God I love the holidays.
I sometimes hear other mothers lament how long the summer break is, how bored the children get, how they drive them mad. And I can sympathise, I honestly can, but it still doesn’t stop me from freaking loving the school holidays.
You see, I am not a ritual and routine kind of girl. My preferred start to my day is to languish – in bed, in the sitting room, on the computer, with my nose in a book, with whatever takes my fancy. It is not uncommon to spend the entire day in my pyjamas. Even the ritual of getting dressed is sometimes more than I can bear.
The school terms are hard work. Each morning is the same:
Get up (leaving it to the VERY last minute), plod through to the kitchen, greet Master J, get his breakfast (always a sandwich with the same filling – currently tuna mayonnaise), make lunch for him (always the same lunch – currently a peanut butter sandwich, fruit and a muffin), iron his shirt if Mr C hasn’t ironed it for me (which does happen from time to time), plod back to my bedroom, get showered, dressed and with moments to spare before we hit the major traffic thus ensuring our tardiness, we hop into the car for the school run.
Those 10 weeks of term, my mornings feel like I am trudging through mud. And Master J is the same.
During my teenage years, we were never allowed to languish in bed. I wish I had known then that research now proves that the energy it takes to grow a teenager is second only to the energy it takes to grow a baby from birth to age 2. I would have loved to tell my dad as he yelled at me to get up at 8am on a Saturday morning because I was “wasting your life away in bed” that in fact, biologically, I needed the sleep. I needed to waste the day, I needed to let the best part of the day slip me by. I needed to conserve energy for the massive prefrontal cortex explosion that was going on inside my head.
Alas, I have not grown out of it. I still need to languish of a morning. I am a night owl. I love to stay up late into the wee hours of the morning. The quiet of the night settles my soul somehow and I am far more productive than I ever am during the day. Also, I seem to be a lot more creative. In the stillness of the night, as the rest of the world slumbers, I find myself in the midst of a creative explosion. I have books filled with ideas that just scream at me in the dead of night. It is quite exhausting and exhilarating all at the same time.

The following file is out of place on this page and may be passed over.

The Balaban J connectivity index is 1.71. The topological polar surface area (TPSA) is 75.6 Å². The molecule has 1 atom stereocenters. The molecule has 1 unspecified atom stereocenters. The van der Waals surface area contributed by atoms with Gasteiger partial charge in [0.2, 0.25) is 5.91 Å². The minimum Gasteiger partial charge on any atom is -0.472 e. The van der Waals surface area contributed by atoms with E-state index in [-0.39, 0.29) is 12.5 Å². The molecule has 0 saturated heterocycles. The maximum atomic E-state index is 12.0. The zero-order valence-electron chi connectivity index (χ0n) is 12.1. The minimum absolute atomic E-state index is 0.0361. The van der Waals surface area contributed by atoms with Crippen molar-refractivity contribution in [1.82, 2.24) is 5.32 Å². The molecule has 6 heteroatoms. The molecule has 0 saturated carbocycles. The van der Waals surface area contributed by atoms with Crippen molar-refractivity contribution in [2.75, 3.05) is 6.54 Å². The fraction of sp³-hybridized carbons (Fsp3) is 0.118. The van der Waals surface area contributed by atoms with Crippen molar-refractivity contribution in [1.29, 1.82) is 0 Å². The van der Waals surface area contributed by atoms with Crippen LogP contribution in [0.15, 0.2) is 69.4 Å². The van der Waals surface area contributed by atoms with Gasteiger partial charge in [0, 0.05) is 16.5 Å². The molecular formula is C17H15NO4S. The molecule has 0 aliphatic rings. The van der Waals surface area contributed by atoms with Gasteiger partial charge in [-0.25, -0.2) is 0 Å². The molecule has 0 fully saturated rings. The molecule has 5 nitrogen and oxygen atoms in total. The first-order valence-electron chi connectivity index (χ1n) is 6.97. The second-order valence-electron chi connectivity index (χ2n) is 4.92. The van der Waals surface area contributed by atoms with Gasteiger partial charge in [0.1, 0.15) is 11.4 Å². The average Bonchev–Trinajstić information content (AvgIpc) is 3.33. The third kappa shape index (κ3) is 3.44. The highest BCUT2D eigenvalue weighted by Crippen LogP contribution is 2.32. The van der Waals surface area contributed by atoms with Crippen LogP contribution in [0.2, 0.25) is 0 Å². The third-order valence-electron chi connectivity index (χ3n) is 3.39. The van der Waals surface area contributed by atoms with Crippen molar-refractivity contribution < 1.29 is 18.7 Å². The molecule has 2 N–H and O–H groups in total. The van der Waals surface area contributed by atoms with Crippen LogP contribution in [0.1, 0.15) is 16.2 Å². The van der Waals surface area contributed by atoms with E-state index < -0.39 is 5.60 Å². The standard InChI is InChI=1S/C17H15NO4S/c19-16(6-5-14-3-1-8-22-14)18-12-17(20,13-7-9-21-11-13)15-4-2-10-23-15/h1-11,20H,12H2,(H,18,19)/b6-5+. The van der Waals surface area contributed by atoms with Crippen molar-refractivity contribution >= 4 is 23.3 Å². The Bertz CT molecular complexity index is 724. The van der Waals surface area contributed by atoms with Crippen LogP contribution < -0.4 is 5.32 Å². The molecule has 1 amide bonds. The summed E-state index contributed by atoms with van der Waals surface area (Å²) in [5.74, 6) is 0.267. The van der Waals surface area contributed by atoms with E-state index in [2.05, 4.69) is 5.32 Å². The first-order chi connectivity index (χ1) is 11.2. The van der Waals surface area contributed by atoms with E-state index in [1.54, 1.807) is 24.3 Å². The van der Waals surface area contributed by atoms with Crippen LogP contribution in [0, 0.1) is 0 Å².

I do find routine very difficult. The idea that I have to stick to something, to a schedule, fills me with dread. Yet, I am acutely aware that in my spurning ritual and routines, I am in fact creating them. What a paradox!
I write every day. I log on every day to speak to my online friends who have become such a vital part of my day. I email Mr C every single day, even if it is just to say “Hi, I’m thinking of you, I love you.”. I sit in the same seat every day despite having at least 7 others in which I could sit too. I have an order to how I get dressed and how I prepare myself for writing. I have an order to how I check my emails and my social media accounts. And I always stay up late. In fact, I live a very ordered life full of ritual and routine.
But don’t tell my brain that. It abhors ritual and routine. It likes to think it is a rogue, an adventurer, a misfit, zipping through life with carnal abandon, beholden to no one, a free spirit, a wild horse.
Best to keep it just between me and you.
Until next time,